If you were fortunate enough to be in south-western Germany earlier this week, perhaps on a drab and drizzly day before cars started tearing around the great Nurburgring, you might have hopped on a train marked for Frankfurt and disembarked in a charming little town called Heppenheim, some 70 kilometres from your final destination.
Were you to turn up in this quaint hamlet unaware of its standing in the sporting stratosphere, arriving oblivious to the knowledge it is the birthplace of Formula One's world champion, there would be very few clues proffering enlightenment.
Sure, having walked off the station platform, past the Hotel Starkenburger and through a car park filled with Audis, Mercedes and BMWs, you may have noticed a flower garden proudly flying the flag of Eintracht Frankfurt.
Yet unless you were acquainted with the champion's favoured football team, the flag would in all likelihood have fluttered over your head in more ways than one.
Similarly, to an informed observer, the can of Red Bull sitting on a whitewashed wall a few metres from the local supermarket might have appeared to be clever marketing by Austria's cleverest marketing men.
But to an ill-informed cynic, it would surely have been discarded as mere litter.
Indeed, not until you ambled up the high street, under the banner promoting "Festspiele Heppenheim", past the half-timbered houses and a bronze statue of the town's very own Gottfried Pirsch - who is brilliantly described on his plaque as a "Burgermeister und Apotheker" - might you have understood you are walking the same cobbled streets that Sebastian Vettel grew up on.
For in the window of LA Muller's delightful little shop on Kirchengasse 16 is displayed a giant watercolour immortalising the day last summer when Vettel returned home.
On July 18, 2010, on the same Ludwigstrasse he would later complain to be "a bit bumpy and slippery", the German tore his Red Bull Racing RB6 past a throng of adoring friends, fans and family.
He later stopped to speak with many of the spectators, posing for photographs and signing autographs as the Starkenburg Castle, high up on the nearby mountain, loomed in the background.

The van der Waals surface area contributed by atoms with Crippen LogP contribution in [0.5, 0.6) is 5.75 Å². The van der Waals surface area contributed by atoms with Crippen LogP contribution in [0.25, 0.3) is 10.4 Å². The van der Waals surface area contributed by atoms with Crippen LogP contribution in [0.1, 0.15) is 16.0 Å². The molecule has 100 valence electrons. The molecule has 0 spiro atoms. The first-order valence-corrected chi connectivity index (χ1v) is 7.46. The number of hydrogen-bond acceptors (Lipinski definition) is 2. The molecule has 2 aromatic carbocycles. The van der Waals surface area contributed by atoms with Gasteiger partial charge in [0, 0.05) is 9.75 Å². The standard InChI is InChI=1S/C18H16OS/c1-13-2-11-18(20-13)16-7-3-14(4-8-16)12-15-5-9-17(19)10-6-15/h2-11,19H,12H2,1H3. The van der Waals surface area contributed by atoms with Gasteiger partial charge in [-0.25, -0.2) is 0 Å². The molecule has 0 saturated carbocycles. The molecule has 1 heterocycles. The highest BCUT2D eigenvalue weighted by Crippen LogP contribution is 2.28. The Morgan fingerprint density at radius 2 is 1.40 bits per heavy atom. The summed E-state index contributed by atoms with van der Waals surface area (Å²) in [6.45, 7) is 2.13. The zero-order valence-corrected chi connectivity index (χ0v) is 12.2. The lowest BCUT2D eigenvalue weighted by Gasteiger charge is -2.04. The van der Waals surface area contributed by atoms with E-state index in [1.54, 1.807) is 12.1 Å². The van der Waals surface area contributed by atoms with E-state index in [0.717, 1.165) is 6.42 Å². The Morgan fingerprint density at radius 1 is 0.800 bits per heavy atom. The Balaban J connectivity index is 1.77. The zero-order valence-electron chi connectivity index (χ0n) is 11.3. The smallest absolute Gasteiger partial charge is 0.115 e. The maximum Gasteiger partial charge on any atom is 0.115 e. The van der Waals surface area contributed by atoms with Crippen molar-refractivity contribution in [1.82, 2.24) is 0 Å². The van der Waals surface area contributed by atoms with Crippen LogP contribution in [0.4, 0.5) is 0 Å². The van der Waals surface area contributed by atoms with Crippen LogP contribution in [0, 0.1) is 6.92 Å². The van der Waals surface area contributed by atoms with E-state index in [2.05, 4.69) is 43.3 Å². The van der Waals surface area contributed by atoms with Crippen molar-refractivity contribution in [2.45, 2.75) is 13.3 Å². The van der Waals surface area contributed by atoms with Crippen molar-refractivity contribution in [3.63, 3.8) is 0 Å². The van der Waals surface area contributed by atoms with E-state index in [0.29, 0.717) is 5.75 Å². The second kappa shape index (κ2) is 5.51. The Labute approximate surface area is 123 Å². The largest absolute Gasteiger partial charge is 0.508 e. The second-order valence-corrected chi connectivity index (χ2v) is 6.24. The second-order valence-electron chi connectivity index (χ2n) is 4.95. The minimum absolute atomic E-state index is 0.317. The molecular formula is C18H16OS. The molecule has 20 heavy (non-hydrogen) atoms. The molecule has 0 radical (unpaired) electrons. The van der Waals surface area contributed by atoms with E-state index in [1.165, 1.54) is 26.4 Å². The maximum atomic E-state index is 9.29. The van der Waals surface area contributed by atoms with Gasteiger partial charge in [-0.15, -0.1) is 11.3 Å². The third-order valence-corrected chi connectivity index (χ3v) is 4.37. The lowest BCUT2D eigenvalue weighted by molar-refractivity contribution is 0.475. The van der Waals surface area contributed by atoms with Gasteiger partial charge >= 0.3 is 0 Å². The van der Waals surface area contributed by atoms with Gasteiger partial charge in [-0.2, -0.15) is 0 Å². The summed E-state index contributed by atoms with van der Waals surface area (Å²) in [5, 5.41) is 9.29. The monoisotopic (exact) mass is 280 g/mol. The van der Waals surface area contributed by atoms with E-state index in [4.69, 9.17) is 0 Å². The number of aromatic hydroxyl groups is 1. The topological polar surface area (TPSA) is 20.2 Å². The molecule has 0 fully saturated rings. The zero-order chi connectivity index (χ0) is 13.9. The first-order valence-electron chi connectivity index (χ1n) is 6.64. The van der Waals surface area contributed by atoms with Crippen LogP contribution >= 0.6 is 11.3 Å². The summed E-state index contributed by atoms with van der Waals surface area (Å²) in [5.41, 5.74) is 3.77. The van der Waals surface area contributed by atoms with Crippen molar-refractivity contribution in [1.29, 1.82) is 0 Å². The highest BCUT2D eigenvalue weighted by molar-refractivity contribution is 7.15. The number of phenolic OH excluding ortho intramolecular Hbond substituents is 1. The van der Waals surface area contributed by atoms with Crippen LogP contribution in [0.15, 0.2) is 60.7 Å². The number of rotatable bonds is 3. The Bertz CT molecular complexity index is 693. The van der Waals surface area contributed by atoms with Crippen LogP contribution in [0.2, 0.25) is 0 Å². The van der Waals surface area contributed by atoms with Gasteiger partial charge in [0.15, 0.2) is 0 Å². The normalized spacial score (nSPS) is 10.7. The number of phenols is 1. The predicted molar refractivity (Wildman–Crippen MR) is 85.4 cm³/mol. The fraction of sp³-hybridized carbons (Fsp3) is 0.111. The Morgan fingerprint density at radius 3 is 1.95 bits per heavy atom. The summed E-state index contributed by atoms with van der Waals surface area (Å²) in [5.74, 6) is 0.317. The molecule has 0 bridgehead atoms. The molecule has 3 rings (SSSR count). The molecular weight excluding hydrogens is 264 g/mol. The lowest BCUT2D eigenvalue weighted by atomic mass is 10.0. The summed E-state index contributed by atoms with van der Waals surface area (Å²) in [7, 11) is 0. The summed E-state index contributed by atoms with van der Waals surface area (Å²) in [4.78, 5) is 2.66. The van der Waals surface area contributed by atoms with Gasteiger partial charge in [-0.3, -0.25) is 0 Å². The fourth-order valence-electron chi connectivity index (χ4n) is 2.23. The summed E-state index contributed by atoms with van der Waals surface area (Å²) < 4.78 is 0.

Were you to continue staring into Herr Muller's wonderful shop window, you may have acknowledged, below the picture-perfect painting, a pair of yellow stickers rebranding Heppenheim as "Vettelheim".
The son of a carpenter and now a world icon, the 24 year old should be worshipped in his hometown.
Instead, save for Muller's memorabilia and a couple of posters in the window of the tourist information centre, he appears as uncelebrated as when he was karting round a homemade track in his back garden all those years ago.
"For a small paper like us, it is hard to follow him to places like Monza and Abu Dhabi," said Udo Messerschmidt, who has worked in the sports department of the local newspaper, the Starkenburger Echo, for the past seven years. "Believe it or not, I have never seen him in the flesh."
Messerschmidt recalled the Sunday afternoon of November 14 when Vettel, some 4,800km from these cobbled streets, made history by winning his second successive Abu Dhabi Grand Prix to become the youngest world champion in the six decade history of Formula One racing.
"It felt special," Messerschmidt said. "We had a public viewing and I think 200 or 300 people turned out. I was in the office though."
Records show Heppenheim as having a population of 24,000 residents, but walking the streets opens your ears to a town so silent you can hear a friendly game of table tennis being played more than a block away. An ageing population go about their day: a pair of wrinkled women wearing headscarves walk in the opposite direction of the Balkan Cafe, where inside pensioners sit eating beans, sauerkraut and sausages.
"Sebastian Vettel? Yes, I know the name," said Marian Hohn, a sexagenarian. "I don't like Formula One though. It's not my ... cup of tea."
Observing Hohn and her group might make you wonder where the future Vettels are. Without question the world champion's younger brother, Fabian, is not the only teenager in the town.
Perhaps the younger generation make up the estimated 130 Heppenheimers who have chartered a bus heading for Nurburg for today's German Grand Prix. Undoubtedly they will compose the majority of those who turn out to watch the Hungarian Grand Prix at a large public free viewing in the town square next weekend.
"Since Vettel won the title, Formula One is now the most popular sport here," Messerschmidt said. "But, in Heppenheim, there is nothing. We have many kart drivers, but they all leave to go race elsewhere."
And with that, you may decide to leave yourself; heading back to the train station, acknowledging the appropriateness that a trip to the birthplace of the fastest man on four wheels should be completed at such a pace that you only explore its bumpy streets and kitschy shops for the best part of just four hours.
Martina, a twenty-something waiting on the platform, perhaps gauges the mood best. "The people," she said, "are not exactly dancing on the streets for him, are they?"